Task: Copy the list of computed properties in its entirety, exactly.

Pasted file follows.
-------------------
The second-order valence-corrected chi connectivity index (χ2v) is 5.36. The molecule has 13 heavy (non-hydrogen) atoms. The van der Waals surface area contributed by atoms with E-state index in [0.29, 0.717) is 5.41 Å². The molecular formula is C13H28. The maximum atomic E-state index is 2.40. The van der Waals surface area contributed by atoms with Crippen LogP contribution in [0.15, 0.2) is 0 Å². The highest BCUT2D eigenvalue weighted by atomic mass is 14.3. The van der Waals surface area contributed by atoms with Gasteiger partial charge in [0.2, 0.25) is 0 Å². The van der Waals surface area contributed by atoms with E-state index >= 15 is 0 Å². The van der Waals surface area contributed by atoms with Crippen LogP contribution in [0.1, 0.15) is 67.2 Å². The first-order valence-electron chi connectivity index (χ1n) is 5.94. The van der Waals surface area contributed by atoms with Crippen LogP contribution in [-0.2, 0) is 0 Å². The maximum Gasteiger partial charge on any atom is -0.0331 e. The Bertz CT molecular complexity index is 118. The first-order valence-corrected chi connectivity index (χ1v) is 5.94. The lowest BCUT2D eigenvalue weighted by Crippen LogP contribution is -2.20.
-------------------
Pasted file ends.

The second-order valence-corrected chi connectivity index (χ2v) is 5.36. The molecule has 13 heavy (non-hydrogen) atoms. The van der Waals surface area contributed by atoms with E-state index in [0.29, 0.717) is 5.41 Å². The molecular formula is C13H28. The maximum atomic E-state index is 2.40. The van der Waals surface area contributed by atoms with Crippen LogP contribution in [0.15, 0.2) is 0 Å². The highest BCUT2D eigenvalue weighted by atomic mass is 14.3. The van der Waals surface area contributed by atoms with Gasteiger partial charge in [0.2, 0.25) is 0 Å². The van der Waals surface area contributed by atoms with E-state index >= 15 is 0 Å². The van der Waals surface area contributed by atoms with Crippen LogP contribution in [0.1, 0.15) is 67.2 Å². The first-order valence-electron chi connectivity index (χ1n) is 5.94. The van der Waals surface area contributed by atoms with Crippen LogP contribution in [-0.2, 0) is 0 Å². The maximum Gasteiger partial charge on any atom is -0.0331 e. The Bertz CT molecular complexity index is 118. The first-order valence-corrected chi connectivity index (χ1v) is 5.94. The lowest BCUT2D eigenvalue weighted by Crippen LogP contribution is -2.20.